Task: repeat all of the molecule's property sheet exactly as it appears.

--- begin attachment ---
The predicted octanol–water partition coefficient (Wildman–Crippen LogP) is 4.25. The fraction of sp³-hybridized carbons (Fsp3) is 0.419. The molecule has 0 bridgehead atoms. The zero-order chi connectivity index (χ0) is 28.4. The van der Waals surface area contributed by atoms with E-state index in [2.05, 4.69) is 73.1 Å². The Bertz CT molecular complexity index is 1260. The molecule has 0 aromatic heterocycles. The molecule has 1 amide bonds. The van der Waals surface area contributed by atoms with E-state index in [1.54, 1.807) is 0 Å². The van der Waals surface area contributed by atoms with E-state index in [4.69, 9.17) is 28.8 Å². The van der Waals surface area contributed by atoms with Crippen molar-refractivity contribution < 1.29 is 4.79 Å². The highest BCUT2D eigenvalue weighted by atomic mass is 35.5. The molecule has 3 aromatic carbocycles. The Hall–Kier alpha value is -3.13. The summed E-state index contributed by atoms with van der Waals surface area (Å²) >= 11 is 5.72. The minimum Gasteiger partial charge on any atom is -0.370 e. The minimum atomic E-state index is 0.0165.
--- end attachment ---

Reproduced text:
The predicted octanol–water partition coefficient (Wildman–Crippen LogP) is 4.25. The fraction of sp³-hybridized carbons (Fsp3) is 0.419. The molecule has 0 bridgehead atoms. The zero-order chi connectivity index (χ0) is 28.4. The van der Waals surface area contributed by atoms with E-state index in [2.05, 4.69) is 73.1 Å². The Bertz CT molecular complexity index is 1260. The molecule has 0 aromatic heterocycles. The molecule has 1 amide bonds. The van der Waals surface area contributed by atoms with E-state index in [1.54, 1.807) is 0 Å². The van der Waals surface area contributed by atoms with E-state index in [4.69, 9.17) is 28.8 Å². The van der Waals surface area contributed by atoms with Crippen molar-refractivity contribution < 1.29 is 4.79 Å². The highest BCUT2D eigenvalue weighted by atomic mass is 35.5. The molecule has 3 aromatic carbocycles. The Hall–Kier alpha value is -3.13. The summed E-state index contributed by atoms with van der Waals surface area (Å²) >= 11 is 5.72. The minimum Gasteiger partial charge on any atom is -0.370 e. The minimum atomic E-state index is 0.0165.